From 1974-94, he led the state's university/industry/government partnership promoting energy efficiency and the introduction of renewable energy systems into the state's energy base – a subject that has returned to prominence today. In fact, Governor Jennifer M. Granholm recently announced the appointment of Mogk as chair of the Michigan Council on Labor and Economic Growth, a 70-member organization of leaders from business, academia, labor and government that advise the Governor and Department of Energy, Labor and Economic Growth on workforce training, education and economic development.

Mogk, who ran for Mayor of Detroit in 1973 and in 1977 with a campaign slogan of “save our neighborhoods,” is now the media’s go-to expert on conditions affecting the city of Detroit.    

“My message when running for Mayor was that more attention and resources must be directed toward Detroit neighborhoods and creating a much closer relationship with the region in order to stem the decline of the city,” Mogk said. “The neighborhoods needed to eliminate expanding blight, crime and poor schools and the region to create a strong economic partnership between the city and the suburbs to compete with other regions of the country. The message remains the same today as it was in the 1970s, but the challenges are a magnitude greater, because of the inaction by the city over the decades that have intervened.”

He added, “While I lost in both primaries, I have no regrets about making the effort. I can be far more effective at this point in my career by offering to help those who have been elected.”

Mogk has assisted, among many others, Mayor Dennis Archer in preparing Detroit's Empowerment Zone Plan and Governor Granholm in transitioning the state for the 21st Century economy in workforce training and economic diversification. He has also chaired Habitat for Humanity Detroit for a seven year period during which time it became one of the Nation's top Habitat affiliates, with expanded services and its staff growing from 3 to 43.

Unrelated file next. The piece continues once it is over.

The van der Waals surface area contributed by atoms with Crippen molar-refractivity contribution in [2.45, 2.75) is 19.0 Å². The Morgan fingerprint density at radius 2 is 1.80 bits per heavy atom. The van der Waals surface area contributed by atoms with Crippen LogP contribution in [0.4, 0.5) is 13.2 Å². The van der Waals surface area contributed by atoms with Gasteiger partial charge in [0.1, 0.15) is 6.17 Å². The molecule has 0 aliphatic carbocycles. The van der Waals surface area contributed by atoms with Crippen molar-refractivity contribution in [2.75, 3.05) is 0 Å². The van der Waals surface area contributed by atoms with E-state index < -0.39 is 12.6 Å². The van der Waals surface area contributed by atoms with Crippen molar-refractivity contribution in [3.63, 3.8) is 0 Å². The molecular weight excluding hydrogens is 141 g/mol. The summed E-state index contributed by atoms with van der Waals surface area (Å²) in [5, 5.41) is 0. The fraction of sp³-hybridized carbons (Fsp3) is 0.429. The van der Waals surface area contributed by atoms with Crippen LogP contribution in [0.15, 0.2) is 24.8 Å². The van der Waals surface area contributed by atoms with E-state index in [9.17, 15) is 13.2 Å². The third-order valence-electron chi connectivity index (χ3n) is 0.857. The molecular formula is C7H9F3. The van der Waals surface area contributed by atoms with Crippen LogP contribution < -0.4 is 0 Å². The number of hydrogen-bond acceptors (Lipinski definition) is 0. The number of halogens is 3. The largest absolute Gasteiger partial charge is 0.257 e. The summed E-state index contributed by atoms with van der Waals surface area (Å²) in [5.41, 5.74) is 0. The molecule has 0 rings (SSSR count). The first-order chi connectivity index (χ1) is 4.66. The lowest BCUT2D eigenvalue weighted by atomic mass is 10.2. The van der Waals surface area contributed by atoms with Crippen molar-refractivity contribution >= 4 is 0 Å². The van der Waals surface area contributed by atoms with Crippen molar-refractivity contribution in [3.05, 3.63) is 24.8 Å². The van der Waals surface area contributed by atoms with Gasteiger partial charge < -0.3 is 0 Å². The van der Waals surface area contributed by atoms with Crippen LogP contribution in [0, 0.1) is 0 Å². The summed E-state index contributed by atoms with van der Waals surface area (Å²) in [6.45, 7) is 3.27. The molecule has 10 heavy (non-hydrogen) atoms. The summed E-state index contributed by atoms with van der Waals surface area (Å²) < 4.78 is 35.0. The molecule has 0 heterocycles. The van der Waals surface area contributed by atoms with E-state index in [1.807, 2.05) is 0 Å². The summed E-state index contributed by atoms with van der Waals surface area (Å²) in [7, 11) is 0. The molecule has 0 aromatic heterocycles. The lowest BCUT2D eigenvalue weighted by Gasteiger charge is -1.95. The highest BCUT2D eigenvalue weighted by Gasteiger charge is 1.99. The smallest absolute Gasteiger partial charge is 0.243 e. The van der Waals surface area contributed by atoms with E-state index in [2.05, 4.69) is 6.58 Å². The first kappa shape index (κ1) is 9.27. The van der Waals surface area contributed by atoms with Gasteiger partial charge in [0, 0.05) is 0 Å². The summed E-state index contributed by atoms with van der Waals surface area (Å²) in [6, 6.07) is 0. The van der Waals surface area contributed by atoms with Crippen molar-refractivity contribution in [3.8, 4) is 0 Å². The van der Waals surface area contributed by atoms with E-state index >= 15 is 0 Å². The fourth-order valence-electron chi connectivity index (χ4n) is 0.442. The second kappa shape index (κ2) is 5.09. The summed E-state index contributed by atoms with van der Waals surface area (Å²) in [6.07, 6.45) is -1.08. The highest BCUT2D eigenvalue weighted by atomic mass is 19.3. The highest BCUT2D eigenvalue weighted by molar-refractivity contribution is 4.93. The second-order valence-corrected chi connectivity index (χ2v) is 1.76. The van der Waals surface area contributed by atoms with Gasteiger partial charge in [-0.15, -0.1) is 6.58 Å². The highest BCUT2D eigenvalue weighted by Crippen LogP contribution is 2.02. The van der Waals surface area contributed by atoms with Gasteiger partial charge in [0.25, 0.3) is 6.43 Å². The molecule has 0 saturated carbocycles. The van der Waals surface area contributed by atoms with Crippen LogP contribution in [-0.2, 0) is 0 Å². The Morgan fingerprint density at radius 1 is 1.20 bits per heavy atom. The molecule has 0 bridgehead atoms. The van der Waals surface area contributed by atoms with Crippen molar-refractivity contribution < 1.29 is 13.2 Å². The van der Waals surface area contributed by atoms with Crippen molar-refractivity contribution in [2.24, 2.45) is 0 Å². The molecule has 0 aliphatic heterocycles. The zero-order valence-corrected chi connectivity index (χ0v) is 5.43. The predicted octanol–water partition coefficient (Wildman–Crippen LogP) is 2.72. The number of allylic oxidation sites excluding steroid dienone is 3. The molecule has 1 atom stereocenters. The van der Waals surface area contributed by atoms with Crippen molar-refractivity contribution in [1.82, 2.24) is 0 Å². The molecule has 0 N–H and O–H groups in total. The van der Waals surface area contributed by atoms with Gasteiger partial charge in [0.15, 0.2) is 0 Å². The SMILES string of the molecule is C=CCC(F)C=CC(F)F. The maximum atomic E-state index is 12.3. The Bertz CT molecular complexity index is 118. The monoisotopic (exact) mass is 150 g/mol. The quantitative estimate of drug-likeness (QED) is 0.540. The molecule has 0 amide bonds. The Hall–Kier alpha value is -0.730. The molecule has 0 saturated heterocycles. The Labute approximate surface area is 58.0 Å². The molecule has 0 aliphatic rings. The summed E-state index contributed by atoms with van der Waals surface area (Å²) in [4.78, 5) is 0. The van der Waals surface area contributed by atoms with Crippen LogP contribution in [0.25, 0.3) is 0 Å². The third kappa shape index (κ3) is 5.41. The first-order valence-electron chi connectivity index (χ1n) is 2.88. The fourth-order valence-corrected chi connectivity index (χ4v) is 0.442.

Though he certainly stays busy with his public service work, Mogk remains thoroughly committed to imparting knowledge to students in the fields of urban law and policy at Wayne Law.

“My teaching is most effective when I am able to integrate experiences outside of the Law School with classroom discussion, which occurs quite often.” Mogk said. “I enjoy my seminar in Urban Housing and Community Development most as it provides the greatest opportunity to merge my outside activities with the classroom experiences of the students. It also allows me to introduce them to leaders in Detroit and their strategies in addressing today's difficult problems.” 

Mogk’s dedication to “contribute to a lasting change in Michigan and Detroit that will see our current economic slide turn into a bright future” is contagious, and has led many Wayne Law graduates to seek positions of leadership in Detroit, Michigan and the country.

“It is a pleasure to teach students who are dedicated, intelligent and will offer much to the community in their professional lives,” he said.

About Wayne Law
Wayne State University Law School has educated and served the Detroit metropolitan area since its inception as Detroit City Law School in 1927. Located at 471 West Palmer Street in Detroit’s re-energized historic cultural center, the Law School remains committed to student success and features modern lecture and court facilities, multi-media and distance learning classrooms, a 250-seat auditorium, and the Arthur Neef Law Library, which houses one of the nation's 40 largest legal collections. Taught by an internationally recognized and expert faculty, Wayne Law students experience a high-quality legal education via a growing array of hands-on curricular offerings, client clinics, and access to well over 100 internships with local and non-profit entities each year. Its 11,000 living alumni, who work in every state of the nation and more than a dozen foreign countries, are experts in their disciplines and include leading members of the local, national and international legal communities. For more information, visit www.law.wayne.edu.